“The Right Brain Develops First ~ Why Play is the Foundation for Academic Learning”
I stumbled across this wonderful article by Vince Gowman this morning, still a bit jet lagged state, just home from teaching workshops in Germany. Play happens to be on my mind as at my last stop, the Ravensburg Clown Akademy, the subject of play, how much playing took place in the workshops was a topic. The Akademy offers the rare opportunity to spend time with other clown teachers as there are multiple week long workshops taking place at the same time. In this case 3 wonderful souls from 3 different countries. During the discussion, I was not surprised to hear 2 teachers say that that was all they did, play games, in their workshops.
Although the title of the article suggests it is about academic learning, perhaps it has a much broader bandwith in regards to the importance of play. The article also sports several juicy Albert Einstein quotes.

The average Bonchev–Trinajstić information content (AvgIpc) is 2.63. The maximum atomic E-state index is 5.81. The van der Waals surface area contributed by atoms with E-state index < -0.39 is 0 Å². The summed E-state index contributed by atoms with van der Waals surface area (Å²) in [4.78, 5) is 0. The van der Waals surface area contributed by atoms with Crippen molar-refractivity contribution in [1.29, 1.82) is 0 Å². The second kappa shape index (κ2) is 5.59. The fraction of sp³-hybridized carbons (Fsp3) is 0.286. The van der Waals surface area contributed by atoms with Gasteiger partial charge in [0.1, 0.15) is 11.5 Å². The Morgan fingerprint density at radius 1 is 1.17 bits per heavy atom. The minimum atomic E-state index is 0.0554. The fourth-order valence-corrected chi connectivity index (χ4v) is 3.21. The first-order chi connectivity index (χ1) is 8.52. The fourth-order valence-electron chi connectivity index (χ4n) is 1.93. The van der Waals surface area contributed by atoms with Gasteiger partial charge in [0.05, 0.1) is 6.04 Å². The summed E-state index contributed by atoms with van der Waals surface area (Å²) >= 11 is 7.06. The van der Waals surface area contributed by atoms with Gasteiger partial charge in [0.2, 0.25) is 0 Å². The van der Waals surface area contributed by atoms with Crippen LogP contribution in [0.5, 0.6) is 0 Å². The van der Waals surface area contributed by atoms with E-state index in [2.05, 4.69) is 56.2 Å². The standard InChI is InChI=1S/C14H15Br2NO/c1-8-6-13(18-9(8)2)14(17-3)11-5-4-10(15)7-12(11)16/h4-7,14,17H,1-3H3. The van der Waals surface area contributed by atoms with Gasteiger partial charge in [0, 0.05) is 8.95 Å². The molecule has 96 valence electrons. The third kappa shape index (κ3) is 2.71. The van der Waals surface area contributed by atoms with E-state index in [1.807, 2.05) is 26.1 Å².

The article starts out:
Did you know that the right brain develops first? It does so by the time children are 3-4 years of age. The left brain, on the other hand, doesn’t fully come online until children are approximately seven years old; hence the first seven years being recognized as such a critical period in child development.
“Logic will get you from A to B. Imagination will take you everywhere.” ~ Albert Einstein
The left brain’s functionality is one of language, numeracy, literacy, analysis and time. It is the logical, calculating, planning, busy-bee part of us that keeps us anchored in the pragmatic world, and in past and future. The right brain, on the other hand, is responsible for empathy, intuition, imagination and creativity. It is where we wonder, dream, connect and come alive. Through the right brain we dwell in the space of no-time, in being absolutely present. While the left brain is more interested in outcomes or product, the right brain cares much more about process—the journey is what matters, not the destination. …
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